Anal Sac Disease in Dogs (cont.)

Sacculitis (Anal Sac Infection)

Anal sac infection complicates impaction. Infection is recognized by a painful swelling on one or both sides of the anus. The anal secretions are thin, yellowish, or blood-tinged. The dog will scoot, lick, and bite at his rear.

Treatment: Begin by expressing the anal sacs. Repeat in one to two weeks. For recurrent infection, empty the sacs weekly. After emptying, an antibiotic is instilled into the sacs. This procedure should be done by your veterinarian.

Dogs with recurrent anal sac infections should have their anal sacs surgically removed. This is best done during a period between infections.

Anal Sac Abscess

Abscess is recognized by fever and the signs of anal sac infection. The swelling, usually on one side, is red at first, then later turns a deep purple. Unlike anal sac infection, the swelling of an abscess cannot be reduced by emptying the sac. An abscess often ruptures through the adjacent skin, producing a draining tract.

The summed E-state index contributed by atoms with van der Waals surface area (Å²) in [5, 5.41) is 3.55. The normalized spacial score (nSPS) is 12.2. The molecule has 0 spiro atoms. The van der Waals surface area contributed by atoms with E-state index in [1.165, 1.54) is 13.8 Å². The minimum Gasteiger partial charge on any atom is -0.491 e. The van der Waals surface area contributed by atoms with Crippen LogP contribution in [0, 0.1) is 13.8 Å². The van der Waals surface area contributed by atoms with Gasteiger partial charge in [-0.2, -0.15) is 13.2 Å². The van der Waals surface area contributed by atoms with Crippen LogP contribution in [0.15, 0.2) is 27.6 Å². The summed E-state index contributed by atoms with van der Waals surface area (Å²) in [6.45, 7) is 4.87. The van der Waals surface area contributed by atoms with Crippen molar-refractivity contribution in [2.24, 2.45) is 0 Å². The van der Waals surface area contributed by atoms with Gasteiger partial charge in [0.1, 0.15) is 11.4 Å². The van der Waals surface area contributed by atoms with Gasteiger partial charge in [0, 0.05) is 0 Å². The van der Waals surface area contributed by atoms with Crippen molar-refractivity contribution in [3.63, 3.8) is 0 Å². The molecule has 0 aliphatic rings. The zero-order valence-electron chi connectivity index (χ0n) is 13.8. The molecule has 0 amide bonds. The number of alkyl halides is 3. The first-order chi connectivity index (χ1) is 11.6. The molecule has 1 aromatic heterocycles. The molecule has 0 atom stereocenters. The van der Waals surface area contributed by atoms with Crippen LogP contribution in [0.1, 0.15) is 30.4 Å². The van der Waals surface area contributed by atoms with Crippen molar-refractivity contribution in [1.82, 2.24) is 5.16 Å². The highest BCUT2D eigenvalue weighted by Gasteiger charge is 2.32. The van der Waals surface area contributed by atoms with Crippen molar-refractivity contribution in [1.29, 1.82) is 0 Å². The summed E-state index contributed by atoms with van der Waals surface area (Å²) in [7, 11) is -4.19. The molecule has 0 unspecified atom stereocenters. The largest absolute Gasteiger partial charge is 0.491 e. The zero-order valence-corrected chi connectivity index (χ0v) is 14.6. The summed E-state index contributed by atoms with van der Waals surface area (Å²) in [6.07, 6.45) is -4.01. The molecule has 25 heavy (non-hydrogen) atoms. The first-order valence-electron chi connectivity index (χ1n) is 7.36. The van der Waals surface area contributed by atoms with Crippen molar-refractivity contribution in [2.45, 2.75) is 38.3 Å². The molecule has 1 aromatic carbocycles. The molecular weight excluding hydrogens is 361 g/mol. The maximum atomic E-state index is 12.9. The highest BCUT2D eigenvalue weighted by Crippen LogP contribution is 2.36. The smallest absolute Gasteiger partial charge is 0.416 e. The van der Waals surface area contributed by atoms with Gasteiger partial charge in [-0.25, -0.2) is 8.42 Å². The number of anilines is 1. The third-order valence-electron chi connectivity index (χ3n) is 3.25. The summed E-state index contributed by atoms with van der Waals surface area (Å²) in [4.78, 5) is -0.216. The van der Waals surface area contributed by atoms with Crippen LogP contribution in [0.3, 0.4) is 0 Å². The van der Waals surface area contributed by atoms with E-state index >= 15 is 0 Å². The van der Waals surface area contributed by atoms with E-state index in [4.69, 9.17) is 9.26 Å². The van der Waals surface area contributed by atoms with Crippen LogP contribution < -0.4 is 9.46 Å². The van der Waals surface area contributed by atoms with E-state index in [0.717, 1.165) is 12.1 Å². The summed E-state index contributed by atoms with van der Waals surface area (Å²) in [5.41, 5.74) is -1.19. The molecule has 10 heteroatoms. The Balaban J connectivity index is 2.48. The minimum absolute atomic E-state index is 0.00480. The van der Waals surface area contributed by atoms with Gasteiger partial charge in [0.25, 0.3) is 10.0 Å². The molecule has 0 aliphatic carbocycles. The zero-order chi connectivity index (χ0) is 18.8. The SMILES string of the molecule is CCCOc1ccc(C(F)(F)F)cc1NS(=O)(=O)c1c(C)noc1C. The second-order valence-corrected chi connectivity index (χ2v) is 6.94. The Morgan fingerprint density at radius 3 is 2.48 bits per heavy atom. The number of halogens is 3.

Treatment: If the abscess has not ruptured spontaneously, it should be lanced by your veterinarian when it becomes soft and fluidlike. The cavity is flushed repeatedly and the dog is placed on an oral antibiotic. Your veterinarian may ask you to flush the cavity twice a day with a topical antiseptic such as dilute Betadine solution for one to two weeks, and apply warm compresses to the area.

This article is excerpted from “Dog Owner’s Home Veterinary Handbook” with permission from Wiley Publishing, Inc.